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Old 08-18-2010, 05:25 AM   #1 (permalink)
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Default Airspace violation

I know of a training flight that got into class B without clearance. The instructor and student had just departed an airport and then got flight following, but in the time between the tower and approach frequency change got into the Bravo. The controller tersely "suggested" they leave the bravo. Nothing of violation or phone numbers to call over the radio was mentioned.

Are they in the clear? Or does the controller use the tail number and the FAA N number registry to look up folks and send them a letter? I have heard the tower ask for people to call them and I have heard the words pilot deviation over the radio before. In this case neither occurred- but are they in the clear? A NASA report was filed.
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Old 08-18-2010, 07:21 AM   #2 (permalink)
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It's likely that the issue is over... doesn't sound like it created a separation hazard. A NASA report was filed so their bases are covered.

Only other way to know would have been a call to the ATCC after landing to apologize for the deviation.
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Old 08-18-2010, 01:51 PM   #3 (permalink)
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80% chance you'll never hear about it, but the NASA form should protect you from certificate action since it was an honest mistake.

Note that ASRS will save your certificate, but will NOT prevent a violation from being entered in your record. However, when a NASA form has been submitted the FAA may not bother with the investigation/violation process since they know they can't punish you. But that's a for-sure thing.
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Old 08-19-2010, 04:27 AM   #4 (permalink)
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I agree with the others that said the chances are that's the end of it. When there is a pilot deviation, ATC is supposed to inform you right away. The standard language is
Quote:
(Aircraft ID). Possible pilot deviation. Advise you contact (facility) at (telephone number)
The ATC handbook says "workload permitting" but there are a couple of NTSB cases suggesting that failure to give the advisory when ATC can means no penalty (that doesn't mean no violation).

The standard pretty much means that in most situations, if a pilot doesn't hear it at the time of an incursion or other deviation, it's unlikely that he'll hear about it later.
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Old 08-19-2010, 06:12 AM   #5 (permalink)
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Thanks for your time and help.

Best
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Old 08-19-2010, 08:39 AM   #6 (permalink)
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Quote:
Originally Posted by NoyGonnaDoIt View Post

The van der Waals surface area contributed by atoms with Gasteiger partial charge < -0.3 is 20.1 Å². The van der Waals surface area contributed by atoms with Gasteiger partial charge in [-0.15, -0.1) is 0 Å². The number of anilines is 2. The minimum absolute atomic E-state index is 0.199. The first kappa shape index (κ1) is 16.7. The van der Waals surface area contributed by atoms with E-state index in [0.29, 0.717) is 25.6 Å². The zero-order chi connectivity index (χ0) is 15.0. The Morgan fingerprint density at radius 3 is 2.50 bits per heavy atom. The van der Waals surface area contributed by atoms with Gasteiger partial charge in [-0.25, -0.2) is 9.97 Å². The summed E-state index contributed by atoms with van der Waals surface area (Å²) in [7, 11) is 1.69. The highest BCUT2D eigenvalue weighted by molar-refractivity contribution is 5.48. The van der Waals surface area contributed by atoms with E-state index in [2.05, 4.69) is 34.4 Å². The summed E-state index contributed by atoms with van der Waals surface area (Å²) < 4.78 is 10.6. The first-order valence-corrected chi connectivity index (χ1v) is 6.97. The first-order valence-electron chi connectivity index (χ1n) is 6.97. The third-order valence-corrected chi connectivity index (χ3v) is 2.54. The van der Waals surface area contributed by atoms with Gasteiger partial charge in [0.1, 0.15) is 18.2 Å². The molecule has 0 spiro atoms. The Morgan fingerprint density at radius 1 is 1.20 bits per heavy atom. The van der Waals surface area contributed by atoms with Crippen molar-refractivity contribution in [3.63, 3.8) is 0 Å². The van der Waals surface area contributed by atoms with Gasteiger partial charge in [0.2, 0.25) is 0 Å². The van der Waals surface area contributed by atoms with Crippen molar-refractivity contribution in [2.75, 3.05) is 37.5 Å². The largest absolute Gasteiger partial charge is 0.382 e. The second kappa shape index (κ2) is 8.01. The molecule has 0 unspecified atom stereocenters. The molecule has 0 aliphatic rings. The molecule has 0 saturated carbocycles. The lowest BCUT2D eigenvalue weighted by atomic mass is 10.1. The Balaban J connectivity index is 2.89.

ATC is supposed to inform you right away. The standard language is....

The ATC handbook says "workload permitting"

Yes, ATC started saying this phraseology in the early 1990's. Many things are "workload permitting".

If the controller didn't say that, I doubt seriously that they turned it in for a violation. They'd get themselves in a little hot water for not issuing the "possible pilot deviation".

File the NASA, have a beer, and maybe send the tower a pizza. It works for Southwest Airlines.
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Old 08-20-2010, 11:07 AM   #7 (permalink)
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Yes, ATC started saying this phraseology in the early 1990's.
The use of a deviation notice is earlier. I have no idea how much but there's a 1987 NTSB case that deals with the failure to give it.
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Old 08-21-2010, 03:36 AM   #8 (permalink)
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Quote:
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The use of a deviation notice is earlier. I have no idea how much but there's a 1987 NTSB case that deals with the failure to give it.

Maybe why it was something "new" at our facility (ZOA) around 1990. Little cards were made with a magnetic back, and stuck to the metal equipment with the "new" phraseology.
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Old 08-21-2010, 04:14 AM   #9 (permalink)
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Maybe why it was something "new" at our facility (ZOA) around 1990. Little cards were made with a magnetic back, and stuck to the metal equipment with the "new" phraseology.
Maybe new phrasing for an older concept? My reference to the 1987 case comes from a later case; it just talks about the 1987 case in terms of failure to give "a" deviation notice - it could have been talking about it in another context or before the language was standardized.
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